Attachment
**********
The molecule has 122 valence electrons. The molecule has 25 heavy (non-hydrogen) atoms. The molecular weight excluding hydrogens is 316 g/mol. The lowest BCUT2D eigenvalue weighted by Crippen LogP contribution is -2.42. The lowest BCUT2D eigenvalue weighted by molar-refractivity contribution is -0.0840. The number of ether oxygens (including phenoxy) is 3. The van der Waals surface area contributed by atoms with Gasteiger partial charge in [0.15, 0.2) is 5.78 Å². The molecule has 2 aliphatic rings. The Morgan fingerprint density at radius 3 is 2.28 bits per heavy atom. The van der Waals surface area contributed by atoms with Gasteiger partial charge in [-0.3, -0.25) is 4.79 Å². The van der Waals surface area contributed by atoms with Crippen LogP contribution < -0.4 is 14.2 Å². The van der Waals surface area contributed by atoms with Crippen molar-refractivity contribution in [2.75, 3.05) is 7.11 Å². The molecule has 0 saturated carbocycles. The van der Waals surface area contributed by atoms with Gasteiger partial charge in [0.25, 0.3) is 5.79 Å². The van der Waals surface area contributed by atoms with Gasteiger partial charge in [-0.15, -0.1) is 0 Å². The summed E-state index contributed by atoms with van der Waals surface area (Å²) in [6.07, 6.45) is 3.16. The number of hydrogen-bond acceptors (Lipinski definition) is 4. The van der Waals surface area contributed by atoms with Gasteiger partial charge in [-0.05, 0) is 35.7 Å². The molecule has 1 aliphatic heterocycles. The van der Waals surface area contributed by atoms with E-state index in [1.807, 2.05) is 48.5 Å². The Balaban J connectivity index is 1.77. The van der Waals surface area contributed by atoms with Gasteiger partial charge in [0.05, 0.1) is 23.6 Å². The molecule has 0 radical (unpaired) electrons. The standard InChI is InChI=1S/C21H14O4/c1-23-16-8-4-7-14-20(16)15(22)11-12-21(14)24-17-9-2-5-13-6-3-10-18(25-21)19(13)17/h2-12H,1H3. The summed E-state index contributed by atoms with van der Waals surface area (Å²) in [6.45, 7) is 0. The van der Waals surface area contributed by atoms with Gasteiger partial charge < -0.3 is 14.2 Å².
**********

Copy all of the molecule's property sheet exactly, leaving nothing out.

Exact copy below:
The molecule has 122 valence electrons. The molecule has 25 heavy (non-hydrogen) atoms. The molecular weight excluding hydrogens is 316 g/mol. The lowest BCUT2D eigenvalue weighted by Crippen LogP contribution is -2.42. The lowest BCUT2D eigenvalue weighted by molar-refractivity contribution is -0.0840. The number of ether oxygens (including phenoxy) is 3. The van der Waals surface area contributed by atoms with Gasteiger partial charge in [0.15, 0.2) is 5.78 Å². The molecule has 2 aliphatic rings. The Morgan fingerprint density at radius 3 is 2.28 bits per heavy atom. The van der Waals surface area contributed by atoms with Gasteiger partial charge in [-0.3, -0.25) is 4.79 Å². The van der Waals surface area contributed by atoms with Crippen LogP contribution < -0.4 is 14.2 Å². The van der Waals surface area contributed by atoms with Crippen molar-refractivity contribution in [2.75, 3.05) is 7.11 Å². The molecule has 0 saturated carbocycles. The van der Waals surface area contributed by atoms with Gasteiger partial charge in [0.25, 0.3) is 5.79 Å². The van der Waals surface area contributed by atoms with Gasteiger partial charge in [-0.15, -0.1) is 0 Å². The summed E-state index contributed by atoms with van der Waals surface area (Å²) in [6.07, 6.45) is 3.16. The number of hydrogen-bond acceptors (Lipinski definition) is 4. The van der Waals surface area contributed by atoms with Gasteiger partial charge in [-0.05, 0) is 35.7 Å². The molecule has 1 aliphatic heterocycles. The van der Waals surface area contributed by atoms with E-state index in [1.807, 2.05) is 48.5 Å². The Balaban J connectivity index is 1.77. The van der Waals surface area contributed by atoms with Gasteiger partial charge in [0.05, 0.1) is 23.6 Å². The molecule has 0 radical (unpaired) electrons. The standard InChI is InChI=1S/C21H14O4/c1-23-16-8-4-7-14-20(16)15(22)11-12-21(14)24-17-9-2-5-13-6-3-10-18(25-21)19(13)17/h2-12H,1H3. The summed E-state index contributed by atoms with van der Waals surface area (Å²) in [6.45, 7) is 0. The van der Waals surface area contributed by atoms with Gasteiger partial charge < -0.3 is 14.2 Å².